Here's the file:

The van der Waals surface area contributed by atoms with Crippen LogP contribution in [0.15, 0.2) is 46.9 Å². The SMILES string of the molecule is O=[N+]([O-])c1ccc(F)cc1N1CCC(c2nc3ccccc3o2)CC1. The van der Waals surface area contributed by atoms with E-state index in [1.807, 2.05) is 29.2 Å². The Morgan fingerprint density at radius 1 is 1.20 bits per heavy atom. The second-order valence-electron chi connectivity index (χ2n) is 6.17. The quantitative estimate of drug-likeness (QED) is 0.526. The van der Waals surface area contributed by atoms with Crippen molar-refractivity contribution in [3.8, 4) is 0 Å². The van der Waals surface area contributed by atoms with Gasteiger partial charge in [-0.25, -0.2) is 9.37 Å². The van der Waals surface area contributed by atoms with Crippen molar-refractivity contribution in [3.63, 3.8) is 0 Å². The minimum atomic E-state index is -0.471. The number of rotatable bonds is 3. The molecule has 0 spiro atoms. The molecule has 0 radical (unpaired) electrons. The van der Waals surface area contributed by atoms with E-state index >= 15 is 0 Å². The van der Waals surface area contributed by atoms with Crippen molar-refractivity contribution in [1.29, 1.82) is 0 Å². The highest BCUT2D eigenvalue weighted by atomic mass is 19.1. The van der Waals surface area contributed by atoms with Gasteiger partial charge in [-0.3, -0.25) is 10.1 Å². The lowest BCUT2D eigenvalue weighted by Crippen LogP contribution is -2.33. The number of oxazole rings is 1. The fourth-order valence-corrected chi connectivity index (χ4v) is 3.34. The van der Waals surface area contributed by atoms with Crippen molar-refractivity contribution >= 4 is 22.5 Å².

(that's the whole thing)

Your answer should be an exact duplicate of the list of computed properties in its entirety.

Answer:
The van der Waals surface area contributed by atoms with Crippen LogP contribution in [0.15, 0.2) is 46.9 Å². The SMILES string of the molecule is O=[N+]([O-])c1ccc(F)cc1N1CCC(c2nc3ccccc3o2)CC1. The van der Waals surface area contributed by atoms with E-state index in [1.807, 2.05) is 29.2 Å². The Morgan fingerprint density at radius 1 is 1.20 bits per heavy atom. The second-order valence-electron chi connectivity index (χ2n) is 6.17. The quantitative estimate of drug-likeness (QED) is 0.526. The van der Waals surface area contributed by atoms with Crippen molar-refractivity contribution in [3.8, 4) is 0 Å². The van der Waals surface area contributed by atoms with Gasteiger partial charge in [-0.25, -0.2) is 9.37 Å². The van der Waals surface area contributed by atoms with Crippen molar-refractivity contribution in [3.63, 3.8) is 0 Å². The minimum atomic E-state index is -0.471. The number of rotatable bonds is 3. The molecule has 0 spiro atoms. The molecule has 0 radical (unpaired) electrons. The van der Waals surface area contributed by atoms with E-state index >= 15 is 0 Å². The van der Waals surface area contributed by atoms with Crippen molar-refractivity contribution in [1.29, 1.82) is 0 Å². The highest BCUT2D eigenvalue weighted by atomic mass is 19.1. The van der Waals surface area contributed by atoms with Gasteiger partial charge in [-0.3, -0.25) is 10.1 Å². The lowest BCUT2D eigenvalue weighted by Crippen LogP contribution is -2.33. The number of oxazole rings is 1. The fourth-order valence-corrected chi connectivity index (χ4v) is 3.34. The van der Waals surface area contributed by atoms with Crippen molar-refractivity contribution >= 4 is 22.5 Å².